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Statkraft buys all Kincardine output

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Norwegian energy company Statkraft is to buy all the electricity from the 50MW Kincardine floating offshore wind farm off Scotland under a long-term power purchase agreement (PPA).

The deal, with Kincardine Offshore Windfarm Ltd (KOWL), will provide over 200,000 megawatt-hours a year to the national grid.

Statkraft will purchase all electrical output from the floating wind project with a guaranteed minimum price per MWh until 2029.

KOWL managing director from majority owner Cobra Group Jaime Altolaguirre said: "We entered into this agreement with Statkraft with confidence, knowing that selecting them and selecting this particular PPA structure, provided us with clarity on our long-term income.

"It also gave us a partner that we were willing to work with on a long-term basis.

"We wanted a counterparty who had offshore wind experience in the UK and a track record with UK law firms, funders and investors.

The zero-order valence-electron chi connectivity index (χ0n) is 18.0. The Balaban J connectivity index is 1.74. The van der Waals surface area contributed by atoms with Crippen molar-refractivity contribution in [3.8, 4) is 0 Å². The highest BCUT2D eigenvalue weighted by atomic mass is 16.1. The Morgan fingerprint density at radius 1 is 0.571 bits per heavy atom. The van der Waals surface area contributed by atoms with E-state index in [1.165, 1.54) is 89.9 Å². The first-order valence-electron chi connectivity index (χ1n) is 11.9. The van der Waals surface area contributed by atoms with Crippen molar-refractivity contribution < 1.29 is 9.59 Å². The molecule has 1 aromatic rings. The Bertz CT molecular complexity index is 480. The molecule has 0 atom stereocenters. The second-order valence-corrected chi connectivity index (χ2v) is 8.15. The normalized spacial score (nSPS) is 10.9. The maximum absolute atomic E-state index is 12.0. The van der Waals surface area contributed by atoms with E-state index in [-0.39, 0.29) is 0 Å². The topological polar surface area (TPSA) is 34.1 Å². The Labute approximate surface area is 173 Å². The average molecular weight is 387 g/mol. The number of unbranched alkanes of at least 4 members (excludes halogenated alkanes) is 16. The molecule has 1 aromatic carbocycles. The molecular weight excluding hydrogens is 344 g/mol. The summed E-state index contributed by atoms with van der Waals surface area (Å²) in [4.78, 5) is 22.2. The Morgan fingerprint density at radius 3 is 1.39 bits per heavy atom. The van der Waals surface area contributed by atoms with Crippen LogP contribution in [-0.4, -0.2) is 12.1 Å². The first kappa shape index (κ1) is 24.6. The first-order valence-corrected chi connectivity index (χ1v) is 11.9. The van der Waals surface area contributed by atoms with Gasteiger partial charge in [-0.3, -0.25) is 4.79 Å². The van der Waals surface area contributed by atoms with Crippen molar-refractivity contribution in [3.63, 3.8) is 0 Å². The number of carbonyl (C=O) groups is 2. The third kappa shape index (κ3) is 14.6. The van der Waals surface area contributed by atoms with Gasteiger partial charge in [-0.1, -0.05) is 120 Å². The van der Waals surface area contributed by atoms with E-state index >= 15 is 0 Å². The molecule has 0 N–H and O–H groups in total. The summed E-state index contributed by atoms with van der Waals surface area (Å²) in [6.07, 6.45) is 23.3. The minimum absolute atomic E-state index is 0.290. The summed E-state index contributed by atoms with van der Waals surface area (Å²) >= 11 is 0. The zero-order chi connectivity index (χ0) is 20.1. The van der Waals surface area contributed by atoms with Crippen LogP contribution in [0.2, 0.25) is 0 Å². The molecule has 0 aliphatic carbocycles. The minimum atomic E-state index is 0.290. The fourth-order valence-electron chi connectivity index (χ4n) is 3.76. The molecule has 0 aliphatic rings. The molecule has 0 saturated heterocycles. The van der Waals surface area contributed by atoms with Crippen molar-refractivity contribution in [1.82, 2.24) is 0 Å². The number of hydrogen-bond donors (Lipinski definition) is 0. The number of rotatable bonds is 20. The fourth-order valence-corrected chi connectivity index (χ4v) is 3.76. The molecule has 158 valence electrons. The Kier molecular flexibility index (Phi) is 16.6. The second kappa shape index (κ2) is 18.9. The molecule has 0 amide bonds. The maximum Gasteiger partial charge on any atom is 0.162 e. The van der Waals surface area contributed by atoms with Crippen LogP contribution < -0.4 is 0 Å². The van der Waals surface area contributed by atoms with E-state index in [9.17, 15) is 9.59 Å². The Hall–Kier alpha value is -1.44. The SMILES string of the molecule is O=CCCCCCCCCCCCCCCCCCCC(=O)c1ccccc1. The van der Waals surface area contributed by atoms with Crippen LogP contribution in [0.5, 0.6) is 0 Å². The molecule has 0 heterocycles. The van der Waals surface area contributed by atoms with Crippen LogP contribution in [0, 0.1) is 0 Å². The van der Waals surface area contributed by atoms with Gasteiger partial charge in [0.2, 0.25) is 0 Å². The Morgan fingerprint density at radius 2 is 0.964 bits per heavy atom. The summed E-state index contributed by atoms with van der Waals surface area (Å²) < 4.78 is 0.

"Statkraft, as Europe's largest supplier of renewable energy, stood out due to their own large-scale investment and operational experience in this region.

"This solid experience allowed them to provide bankable and competitive commercial terms and to agree them quickly."

Statkraft manager of long-term PPA origination John Puddephatt said: "We are proud to be one of the partners that helped bring this highly innovative project to completion.

"This is the first floating project that Statkraft has been involved in and we expect more to follow; a key technology that could help countries around the world achieve their renewable energy targets.

"PPAs such as these play a key role in providing project owners with financial predictability and security therefore helping enable long term investment and financing.

"Statkraft has a firm and longstanding interest in Scotland, as it is one of the most important countries in the challenge to achieve global carbon neutrality, due to its favourable conditions for renewable energy.

"We are pleased to take Scotland and the wider UK a step closer to achieving their net zero carbon targets."

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